Did you know that most of the different languages we speak today can actually be placed in only a couple of groups by their origin? This is what illustrator Minna Sundberg has captured in an elegant infographic of a linguistic tree which reveals some fascinating links between different tongues.


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Using the research data from Ethnologue, Minna has used a tree metaphor to illustrate how all major European, and even plenty of Eastern languages can be grouped into Indo-European and Uralic “families”. The whole image is dotted with languages, with bigger leaves representing those with the most native speakers. But even this detailed image doesn’t cover the immense variety of languages out there: “Naturally, most tiny languages didn’t make it on the graph,” the artist explained to io9. “There’s literally hundreds of them in the Indo-European family alone and I could only fit so many on this page, so most sub-1 mil. speaker languages that don’t have the official status somewhere got the cut.”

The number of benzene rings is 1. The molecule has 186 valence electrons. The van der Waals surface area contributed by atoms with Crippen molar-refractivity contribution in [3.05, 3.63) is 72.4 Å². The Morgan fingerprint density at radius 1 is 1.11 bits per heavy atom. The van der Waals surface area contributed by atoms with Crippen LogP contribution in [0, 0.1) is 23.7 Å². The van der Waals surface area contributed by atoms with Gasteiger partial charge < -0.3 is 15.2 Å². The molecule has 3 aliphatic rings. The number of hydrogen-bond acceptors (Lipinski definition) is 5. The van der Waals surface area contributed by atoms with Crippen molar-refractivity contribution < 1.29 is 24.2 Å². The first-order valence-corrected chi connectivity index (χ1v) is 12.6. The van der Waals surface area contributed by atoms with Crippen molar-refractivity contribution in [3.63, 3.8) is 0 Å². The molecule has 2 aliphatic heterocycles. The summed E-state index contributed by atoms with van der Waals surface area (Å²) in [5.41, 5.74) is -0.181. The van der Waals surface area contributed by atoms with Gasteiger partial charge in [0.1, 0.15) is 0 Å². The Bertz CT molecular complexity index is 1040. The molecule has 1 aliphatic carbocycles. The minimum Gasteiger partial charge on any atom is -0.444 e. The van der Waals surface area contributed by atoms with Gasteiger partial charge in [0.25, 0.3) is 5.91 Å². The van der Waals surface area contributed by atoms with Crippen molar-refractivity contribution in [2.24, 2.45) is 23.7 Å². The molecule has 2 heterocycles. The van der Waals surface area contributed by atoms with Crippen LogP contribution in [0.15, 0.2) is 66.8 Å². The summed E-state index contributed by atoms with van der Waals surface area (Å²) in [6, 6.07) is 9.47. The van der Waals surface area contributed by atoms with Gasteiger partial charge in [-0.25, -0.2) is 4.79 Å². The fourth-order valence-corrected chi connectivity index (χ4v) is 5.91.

More info: Minna Sundberg | Print (h/t: mental flossdemilked)

Bigger leaves represent more people using the language as their native tongue

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Here’s a high-resolution image.

The European branch splits in three: Slavic, Romance and Germanic. A rather complicated relationship between the Slavic languages is visible

It also shows the Germanic roots of English language

Surprisingly, unlike its Scandinavian neighbors, the Finnish language belongs to Uralic family

The Indo-Iranian group reveals the links between Hindi and Urdu as well as some regional Indian languages like Rajasthani